Kevin has finished fourth and fifth many times this year, but he earned this one. The Belgian may actually be close to stealing a win, if all of the cards fall his way. For riders like Strijbos, Frossard and van Horebeek, Loket will be their greatest opportunity to clinch a victory, as Cairoli typically struggles there.

Shaun Simpson: I usually only include four riders in each section of this column, but I could not let Shaun Simpson go unnoticed – he was flying! If he had not crashed halfway down the start straight in moto one, I am sure that he would have finished up on the overall podium, which would have been great for him and the Hitachi Construction Machinery KTM UK team. But the knowledge that he was capable will surely aid him in the coming weeks. Shaun has certainly established himself within the top tier of riders, which should help him when it comes to finding a ride for next year.


Petar Petrov: Petar Petrov is better than this. The Bulgarian should have been a top five finisher at Hyvinkää – he thrives in the sand! His fourth in the qualifying heat is a testament to his skillset, but he just could not capitalise in the main races. Petrov was hindered by bad starts all day; he was caught up in that first turn incident in moto one, so his results do not seem as bad when you factor that in. His sixth in race two was commendable, especially after starting fifteenth. I look for him to shine at Lommel, as he has been strong there in the past. I remember him finishing in the top five there in 2011, against a stacked MX2 field.

Aleksandr Tonkov: I have said many times that I expect more from Aleksandr Tonkov, but I seem to be one of the only ones. Admittedly, his results have been fairly similar to what he achieved last year, but it seemed that the natural progression was for him to become a consistent top five finisher. Instead he has been quite inconsistent, and has had one good moto and one bad at a lot of the rounds. There is certainly room for improvement, but a sixth in moto two shows that the potential is there, hence why he will more than likely stay on a factory bike next year.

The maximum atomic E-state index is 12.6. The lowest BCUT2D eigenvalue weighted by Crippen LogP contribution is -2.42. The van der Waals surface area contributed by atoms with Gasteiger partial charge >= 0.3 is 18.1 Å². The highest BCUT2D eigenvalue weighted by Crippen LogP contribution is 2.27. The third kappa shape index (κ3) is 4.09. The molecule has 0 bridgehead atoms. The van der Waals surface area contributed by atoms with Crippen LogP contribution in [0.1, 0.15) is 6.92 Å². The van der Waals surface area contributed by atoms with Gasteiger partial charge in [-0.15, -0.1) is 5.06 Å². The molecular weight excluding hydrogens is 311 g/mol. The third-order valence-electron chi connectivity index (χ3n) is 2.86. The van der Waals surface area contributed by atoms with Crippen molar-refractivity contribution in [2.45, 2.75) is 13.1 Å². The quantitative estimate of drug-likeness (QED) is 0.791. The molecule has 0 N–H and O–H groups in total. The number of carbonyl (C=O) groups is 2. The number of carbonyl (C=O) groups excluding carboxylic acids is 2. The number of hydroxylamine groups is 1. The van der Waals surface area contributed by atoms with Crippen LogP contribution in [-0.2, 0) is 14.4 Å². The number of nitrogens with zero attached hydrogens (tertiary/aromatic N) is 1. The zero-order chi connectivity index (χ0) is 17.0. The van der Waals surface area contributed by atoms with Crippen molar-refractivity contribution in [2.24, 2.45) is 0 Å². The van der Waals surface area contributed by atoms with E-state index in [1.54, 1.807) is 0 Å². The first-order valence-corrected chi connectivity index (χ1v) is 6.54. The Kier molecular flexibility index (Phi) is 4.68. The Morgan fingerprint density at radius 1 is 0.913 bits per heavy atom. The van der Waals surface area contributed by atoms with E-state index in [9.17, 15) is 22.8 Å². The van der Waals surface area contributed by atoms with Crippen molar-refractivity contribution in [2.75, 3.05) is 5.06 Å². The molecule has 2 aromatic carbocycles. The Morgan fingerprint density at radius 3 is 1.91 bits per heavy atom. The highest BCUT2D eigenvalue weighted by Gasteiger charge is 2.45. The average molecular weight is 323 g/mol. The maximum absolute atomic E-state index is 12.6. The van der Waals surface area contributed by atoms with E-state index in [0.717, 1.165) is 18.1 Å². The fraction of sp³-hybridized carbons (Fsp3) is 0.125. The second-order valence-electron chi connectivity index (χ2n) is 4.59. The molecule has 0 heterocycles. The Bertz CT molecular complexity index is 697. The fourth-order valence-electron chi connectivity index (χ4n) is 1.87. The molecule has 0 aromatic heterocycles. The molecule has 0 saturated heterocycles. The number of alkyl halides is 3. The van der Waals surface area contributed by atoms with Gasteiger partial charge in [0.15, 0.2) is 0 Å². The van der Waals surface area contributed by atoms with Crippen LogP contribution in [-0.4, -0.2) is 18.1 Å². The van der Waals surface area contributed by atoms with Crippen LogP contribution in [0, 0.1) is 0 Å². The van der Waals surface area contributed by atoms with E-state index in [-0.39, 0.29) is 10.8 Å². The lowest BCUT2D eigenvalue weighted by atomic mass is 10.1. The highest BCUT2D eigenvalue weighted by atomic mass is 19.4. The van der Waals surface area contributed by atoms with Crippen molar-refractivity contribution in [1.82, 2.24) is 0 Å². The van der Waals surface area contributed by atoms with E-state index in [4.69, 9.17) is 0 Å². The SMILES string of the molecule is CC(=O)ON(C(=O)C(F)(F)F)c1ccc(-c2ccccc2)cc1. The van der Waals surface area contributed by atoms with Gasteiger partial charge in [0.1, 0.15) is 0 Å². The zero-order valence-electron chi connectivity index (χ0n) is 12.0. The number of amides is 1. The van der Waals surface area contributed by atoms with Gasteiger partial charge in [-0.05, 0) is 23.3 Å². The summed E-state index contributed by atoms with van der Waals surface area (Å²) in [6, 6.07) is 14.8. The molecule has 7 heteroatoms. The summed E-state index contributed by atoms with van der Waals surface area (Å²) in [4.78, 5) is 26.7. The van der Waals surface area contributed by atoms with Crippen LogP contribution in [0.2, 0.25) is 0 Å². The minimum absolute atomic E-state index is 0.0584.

Jeremy van Horebeek: Everyone makes mistakes, and the consistent run that Jeremy van Horebeek was on had to end at some point. A mechanical issue caused by the crash in moto two meant that he had to pop into pit lane and he lost even more time, but he eventually got going again and garnered a tenth. His title hopes before Hyvinkää were slim, but I would say they are virtually non-existent now (unless Cairoli bows out with an injury). Still, his runner-up spot is safe, thanks to the absence of Desalle. Jeremy certainly showed a good quality by staying out there in race two.

Thomas Covington: I think that we all knew that Thomas Covington was going to have a rough go of it this year, but this has certainly gone worse than most expected, as he again scored no points in either moto. Admittedly, he should have; it is not like he simply was not good enough. But at best, it seemed like he could have garnered a couple of points at least. I expect Loket will suit him more, and perhaps he will thrive at the final two flyaway rounds? He fared well at the first couple of rounds this year, which took place outside of Europe.

Words: Lewis Phillips

Image: KTM Images/Ray Archer

MX Vice Editor || 25